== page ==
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Manipulable Variables of Policy Importance: The Case of Education

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  • Melvin Borland
  • Roy Howsen

Abstract

Within the past several years, there has emerged a growing body of empirical evidence that suggests greater market competition among schools has resulted in higher student academic achievement. Such a conclusion, however, may be viewed by some to be uncertain given the potential bias and inconsistency in the estimated coefficient on market competition that would result from a failure to recognize the endogeneity of market competition in the estimation of student achievement. This study corrects for the potential bias and inconsistency in the estimated coefficient on market competition by constructing a system of equations within which student achievement and market competition are explicitly endogenous.The results, first, suggest that researchers should indeed recognize the simultaneous relationship between student achievement and the degree of market competition in educational studies of student achievement and, second, confirm previous suggestions that policy-makers who seek to improve student academic achievement should construct policies that encourage market competition among schools.

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Bibliographic Info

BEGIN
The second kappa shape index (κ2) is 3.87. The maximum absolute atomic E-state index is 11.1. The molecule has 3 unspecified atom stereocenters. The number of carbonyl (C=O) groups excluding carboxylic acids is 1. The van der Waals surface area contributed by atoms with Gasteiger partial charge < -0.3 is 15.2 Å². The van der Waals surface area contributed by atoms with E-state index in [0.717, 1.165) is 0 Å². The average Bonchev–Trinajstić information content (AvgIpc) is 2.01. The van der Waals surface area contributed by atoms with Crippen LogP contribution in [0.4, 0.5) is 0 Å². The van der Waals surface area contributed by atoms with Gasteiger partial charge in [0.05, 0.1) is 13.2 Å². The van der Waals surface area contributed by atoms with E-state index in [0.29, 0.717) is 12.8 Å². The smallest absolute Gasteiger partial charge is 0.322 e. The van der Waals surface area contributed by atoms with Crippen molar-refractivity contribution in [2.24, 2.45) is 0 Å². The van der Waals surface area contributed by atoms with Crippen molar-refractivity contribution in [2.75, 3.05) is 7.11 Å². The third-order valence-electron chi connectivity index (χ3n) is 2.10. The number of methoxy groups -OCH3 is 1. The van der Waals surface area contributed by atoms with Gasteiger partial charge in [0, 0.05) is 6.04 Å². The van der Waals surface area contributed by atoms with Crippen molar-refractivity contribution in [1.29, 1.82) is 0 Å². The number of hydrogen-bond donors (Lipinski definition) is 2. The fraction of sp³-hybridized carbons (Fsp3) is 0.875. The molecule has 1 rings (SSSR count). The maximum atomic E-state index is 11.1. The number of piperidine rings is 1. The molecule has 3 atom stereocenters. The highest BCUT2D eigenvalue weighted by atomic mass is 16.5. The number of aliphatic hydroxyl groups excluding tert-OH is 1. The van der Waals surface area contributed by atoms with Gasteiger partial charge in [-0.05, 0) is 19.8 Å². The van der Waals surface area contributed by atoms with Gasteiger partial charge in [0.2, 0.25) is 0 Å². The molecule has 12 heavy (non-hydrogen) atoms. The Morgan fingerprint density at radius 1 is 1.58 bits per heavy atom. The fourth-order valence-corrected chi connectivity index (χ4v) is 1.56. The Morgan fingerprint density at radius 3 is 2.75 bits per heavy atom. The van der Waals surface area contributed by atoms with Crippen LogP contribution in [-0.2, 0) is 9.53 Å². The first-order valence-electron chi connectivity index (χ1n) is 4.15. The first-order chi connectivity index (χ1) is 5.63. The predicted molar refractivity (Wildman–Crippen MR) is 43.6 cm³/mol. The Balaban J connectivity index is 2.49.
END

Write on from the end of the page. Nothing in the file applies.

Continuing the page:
Article provided by Taylor & Francis Journals in its journal Education Economics.

Volume (Year): 8 (2000)
Issue (Month): 3 ()
Pages: 241-248

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Handle: RePEc:taf:edecon:v:8:y:2000:i:3:p:241-248

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  1. Couch, Jim F & Shughart, William F, II & Williams, Al L, 1993. " Private School Enrollment and Public School Performance," Public Choice, Springer, vol. 76(4), pages 301-12, August.
  2. Caroline Minter Hoxby, 1994. "Does Competition Among Public Schools Benefit Students and Taxpayers?," NBER Working Papers 4979, National Bureau of Economic Research, Inc.
  3. Neal, Derek, 1997. "The Effects of Catholic Secondary Schooling on Educational Achievement," Journal of Labor Economics, University of Chicago Press, vol. 15(1), pages 98-123, January.
  4. Blair, John P. & Staley, Sam, 1995. "Quality competition and public schools: Further evidence," Economics of Education Review, Elsevier, vol. 14(2), pages 193-198, June.
  5. Hanushek, E.A.omson, W., 1996. "Assessing the Effects of School Resources on Student Performance : An Update," RCER Working Papers 424, University of Rochester - Center for Economic Research (RCER).
  6. Hanushek, Eric A, 1986. "The Economics of Schooling: Production and Efficiency in Public Schools," Journal of Economic Literature, American Economic Association, vol. 24(3), pages 1141-77, September.
  7. Borland, Melvin V. & Howsen, Roy M., 1993. "On the determination of the critical level of market concentration in education," Economics of Education Review, Elsevier, vol. 12(2), pages 165-169, June.
  8. Dee, Thomas S., 1998. "Competition and the quality of public schools," Economics of Education Review, Elsevier, vol. 17(4), pages 419-427, October.
  9. Borland, Melvin V. & Howsen, Roy M, 1992. "Student academic achievement and the degree of market concentration in education," Economics of Education Review, Elsevier, vol. 11(1), pages 31-39, March.
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Cited by:
  1. Melvin Borland & Roy Howsen & Michelle Trawick, 2005. "An investigation of the effect of class size on student academic achievement," Education Economics, Taylor & Francis Journals, vol. 13(1), pages 73-83.

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